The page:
The birth of the Universal Digital profile


With access to data portability building one online profile should allow to transfer it over to any other provider.

It is a well-known fact that Europeans are generally more concerned about privacy than some other countries. Indeed, the U.S. has had a history of major privacy breaches that had such catastrophic consequences that it is now part of the culture that personal data should be treated as highly sensitive. The culmination of this is the new EU-wide privacy regulation, the GDPR, which will come into effect on May 25, 2018, and was a hot topic during the recent Zuckerberg testimony.

One key article is the right to personal data portability. In a nutshell, it states that users of a service can request their personal data to be transferred to another provider, without hindrance (read: in the format the other provider requests). This means that if you are no longer happy using a social network, you can switch to another one and have all of your personal data (profile, pictures, messages, posts, likes…) sent to the new provider. It’s the same idea as being able to keep your phone number when you change carrier, but applied to all of your personal data. Therefore it is safe to say that a big part of your online identity will soon be transferable across multiple providers.

As these data transfer requests become more and more common, companies will necessarily want to minimize the effort it takes to comply. The only logical thing to do to avoid having to convert data into each provider’s format is to eventually agree on standardized formats for personal data and APIs used to access them. Our messages, social networks, location data, images, purchase history, music listening history and everything else will become standardized, just like our email or calendars have been for decades.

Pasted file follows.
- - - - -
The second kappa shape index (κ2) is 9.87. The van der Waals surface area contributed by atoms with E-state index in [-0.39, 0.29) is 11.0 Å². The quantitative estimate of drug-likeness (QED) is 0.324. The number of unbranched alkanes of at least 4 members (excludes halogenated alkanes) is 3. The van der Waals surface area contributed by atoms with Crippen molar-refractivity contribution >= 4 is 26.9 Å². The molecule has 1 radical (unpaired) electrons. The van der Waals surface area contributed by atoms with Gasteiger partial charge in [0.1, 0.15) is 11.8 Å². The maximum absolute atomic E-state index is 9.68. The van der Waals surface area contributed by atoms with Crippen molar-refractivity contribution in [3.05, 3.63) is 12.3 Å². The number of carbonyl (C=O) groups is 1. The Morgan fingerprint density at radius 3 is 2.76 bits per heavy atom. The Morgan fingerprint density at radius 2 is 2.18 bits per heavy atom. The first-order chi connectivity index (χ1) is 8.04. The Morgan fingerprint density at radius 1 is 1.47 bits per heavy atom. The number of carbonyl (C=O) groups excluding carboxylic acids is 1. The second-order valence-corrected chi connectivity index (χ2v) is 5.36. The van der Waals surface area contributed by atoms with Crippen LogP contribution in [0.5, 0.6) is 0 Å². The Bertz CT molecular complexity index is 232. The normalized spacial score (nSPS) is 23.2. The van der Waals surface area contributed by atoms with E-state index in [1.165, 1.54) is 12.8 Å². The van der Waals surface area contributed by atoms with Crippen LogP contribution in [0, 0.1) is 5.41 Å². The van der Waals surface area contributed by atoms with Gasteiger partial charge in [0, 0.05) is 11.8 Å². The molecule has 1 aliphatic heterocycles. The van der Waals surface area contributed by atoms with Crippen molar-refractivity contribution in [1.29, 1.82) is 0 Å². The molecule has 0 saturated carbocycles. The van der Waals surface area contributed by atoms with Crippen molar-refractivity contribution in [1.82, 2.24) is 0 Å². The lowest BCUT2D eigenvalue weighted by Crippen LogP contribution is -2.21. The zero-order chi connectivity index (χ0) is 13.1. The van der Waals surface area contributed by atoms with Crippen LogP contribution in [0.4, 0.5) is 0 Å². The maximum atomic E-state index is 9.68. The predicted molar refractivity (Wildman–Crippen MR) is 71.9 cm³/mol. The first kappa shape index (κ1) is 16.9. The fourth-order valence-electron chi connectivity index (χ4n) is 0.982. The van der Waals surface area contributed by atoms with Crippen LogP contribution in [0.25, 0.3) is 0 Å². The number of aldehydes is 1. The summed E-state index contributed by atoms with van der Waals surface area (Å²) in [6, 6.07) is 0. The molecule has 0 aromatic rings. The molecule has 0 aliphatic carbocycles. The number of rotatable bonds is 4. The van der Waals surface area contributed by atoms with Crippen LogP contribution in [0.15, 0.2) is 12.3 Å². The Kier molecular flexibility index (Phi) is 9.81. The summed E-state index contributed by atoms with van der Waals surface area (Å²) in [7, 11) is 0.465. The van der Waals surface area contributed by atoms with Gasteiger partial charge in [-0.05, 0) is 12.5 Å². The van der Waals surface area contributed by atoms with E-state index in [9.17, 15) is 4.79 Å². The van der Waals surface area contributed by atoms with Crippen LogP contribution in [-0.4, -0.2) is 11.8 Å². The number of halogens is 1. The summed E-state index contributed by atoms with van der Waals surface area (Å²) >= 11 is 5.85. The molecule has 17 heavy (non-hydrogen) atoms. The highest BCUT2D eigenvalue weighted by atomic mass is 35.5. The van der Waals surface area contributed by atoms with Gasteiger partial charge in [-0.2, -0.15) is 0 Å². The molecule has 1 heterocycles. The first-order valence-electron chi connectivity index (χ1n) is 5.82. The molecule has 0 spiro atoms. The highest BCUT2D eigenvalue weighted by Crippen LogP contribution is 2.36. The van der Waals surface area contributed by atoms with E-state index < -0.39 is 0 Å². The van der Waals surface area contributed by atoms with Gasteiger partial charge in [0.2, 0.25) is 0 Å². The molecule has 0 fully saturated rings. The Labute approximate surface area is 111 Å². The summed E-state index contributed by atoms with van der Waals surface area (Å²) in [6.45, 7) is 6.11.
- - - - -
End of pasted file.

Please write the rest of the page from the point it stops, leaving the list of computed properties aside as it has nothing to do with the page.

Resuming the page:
Consumers will eventually realize that the profiles they spent time creating can be reused without effort elsewhere. They will start treating their profiles as a shared resource amongst all providers that need similar information. For example, if you uploaded your ID on a website to be verified, you would be able to reuse that already verified profile elsewhere, removing the need to resend your info and wait for confirmation.

As this Universal Digital Profile (UDP) starts becoming mainstream, an entire new economy will emerge, from personal data clouds to personal identity aggregators or data monetization platforms. All those ideas that have been floating around for years but couldn’t be scaled due to a lack of interoperability will finally come to life.

This is a major deal for the internet, and for European citizens. It’s by far one of the most profound impacts of the GDPR on our digital lives and on our digital freedom of movement. Let’s just hope that it won’t be limited to Europeans, and that companies across the globe will adopt this idea so we can improve lives across the world.

Read the complete article by Randi Hindi here.

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Kristina Lund
Partner at SafeOnline
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